In the medium term, I had to build a reputation on the other side of the planet from where I came from. Fortunately, science – certainly anglophone science – is a global enterprise, and it turned out that many of my new countrymen and women were already aware of my work and I was able to maintain my existing links through email and conferences. By making an effort to contribute to the academic community, the anticipated hit to my scientific reputation and productivity never materialised.
Oz is not without its downsides, of course. There are bushfires and I will never get used to 40°C Christmas days on the beach. I also never stop missing my UK-based family, and I wish I could be there more for the early years of my nieces and nephews.
But Australia has given me a lot: a career, a wonderful wife, a home, an extended family and more. The lifestyle is great, not everything is poisonous and drop bears are only imaginary. I don’t regret my decision to move here.
Oliver Jones is associate dean for biosciences and food tech at RMIT University, Melbourne.
‘Am I ready to give up the experience of difference and the expat academic identity?’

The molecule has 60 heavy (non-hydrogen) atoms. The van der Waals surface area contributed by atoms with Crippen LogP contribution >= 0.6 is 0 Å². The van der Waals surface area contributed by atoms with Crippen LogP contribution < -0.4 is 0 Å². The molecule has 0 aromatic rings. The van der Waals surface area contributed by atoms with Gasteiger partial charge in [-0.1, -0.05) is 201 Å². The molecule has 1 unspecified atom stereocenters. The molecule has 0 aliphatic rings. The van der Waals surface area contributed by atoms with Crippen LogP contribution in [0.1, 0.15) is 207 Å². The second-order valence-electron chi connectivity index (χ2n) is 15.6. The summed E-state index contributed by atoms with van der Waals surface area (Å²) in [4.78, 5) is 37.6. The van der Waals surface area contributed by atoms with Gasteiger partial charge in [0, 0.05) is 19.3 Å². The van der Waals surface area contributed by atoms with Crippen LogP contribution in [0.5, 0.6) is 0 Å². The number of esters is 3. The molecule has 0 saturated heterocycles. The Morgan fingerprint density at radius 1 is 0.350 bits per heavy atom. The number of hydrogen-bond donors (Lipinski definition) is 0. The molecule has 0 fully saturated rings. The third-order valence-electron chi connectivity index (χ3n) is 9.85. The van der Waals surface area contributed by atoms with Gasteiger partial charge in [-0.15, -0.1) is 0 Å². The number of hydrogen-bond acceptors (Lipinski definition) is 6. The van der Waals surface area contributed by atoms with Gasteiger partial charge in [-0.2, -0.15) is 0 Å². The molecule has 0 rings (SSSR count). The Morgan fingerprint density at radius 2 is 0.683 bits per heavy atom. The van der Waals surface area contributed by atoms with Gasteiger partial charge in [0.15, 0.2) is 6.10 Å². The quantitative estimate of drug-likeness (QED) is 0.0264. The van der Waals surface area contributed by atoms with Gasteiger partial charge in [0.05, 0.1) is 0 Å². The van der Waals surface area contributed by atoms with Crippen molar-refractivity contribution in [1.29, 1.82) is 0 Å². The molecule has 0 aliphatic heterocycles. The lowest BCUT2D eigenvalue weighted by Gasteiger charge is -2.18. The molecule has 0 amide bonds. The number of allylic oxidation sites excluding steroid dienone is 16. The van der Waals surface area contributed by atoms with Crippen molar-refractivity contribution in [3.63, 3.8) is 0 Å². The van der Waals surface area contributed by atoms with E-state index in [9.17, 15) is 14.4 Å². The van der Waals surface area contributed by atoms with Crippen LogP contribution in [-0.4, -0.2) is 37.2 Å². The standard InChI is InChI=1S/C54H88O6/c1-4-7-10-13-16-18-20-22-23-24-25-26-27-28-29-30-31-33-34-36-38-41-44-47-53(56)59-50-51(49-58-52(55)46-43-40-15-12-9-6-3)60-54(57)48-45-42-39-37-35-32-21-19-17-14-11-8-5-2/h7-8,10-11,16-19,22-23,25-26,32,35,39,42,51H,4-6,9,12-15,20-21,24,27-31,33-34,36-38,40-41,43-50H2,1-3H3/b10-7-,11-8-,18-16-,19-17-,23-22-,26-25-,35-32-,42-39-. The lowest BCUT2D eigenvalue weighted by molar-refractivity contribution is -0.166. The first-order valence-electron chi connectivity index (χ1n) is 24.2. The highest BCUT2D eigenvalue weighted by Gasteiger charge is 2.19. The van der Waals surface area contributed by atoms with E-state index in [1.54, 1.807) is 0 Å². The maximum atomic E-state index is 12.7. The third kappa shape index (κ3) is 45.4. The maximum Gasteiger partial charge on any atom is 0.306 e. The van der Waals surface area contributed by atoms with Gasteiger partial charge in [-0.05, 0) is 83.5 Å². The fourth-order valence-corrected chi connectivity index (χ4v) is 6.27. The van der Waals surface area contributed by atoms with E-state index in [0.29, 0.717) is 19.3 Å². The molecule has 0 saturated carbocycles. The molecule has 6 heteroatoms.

Moving country as an academic is presumably not too different from moving country for many other professionals. The job is your entry-point, and you are introduced to many aspects of your new homeland’s culture by work colleagues.
When I moved to a university in Japan after spending a year with the Open University in the UK, I didn’t know anyone there. It had been the same when I moved to the US from Ireland on exchange as a graduate student. And it was like that again when I moved from Japan to a university in Hong Kong. However, starting a new life from my cold, unfurnished apartment in Nagoya on my first trip to Asia was perhaps my most difficult international challenge. New colleagues were vital to helping me find my feet.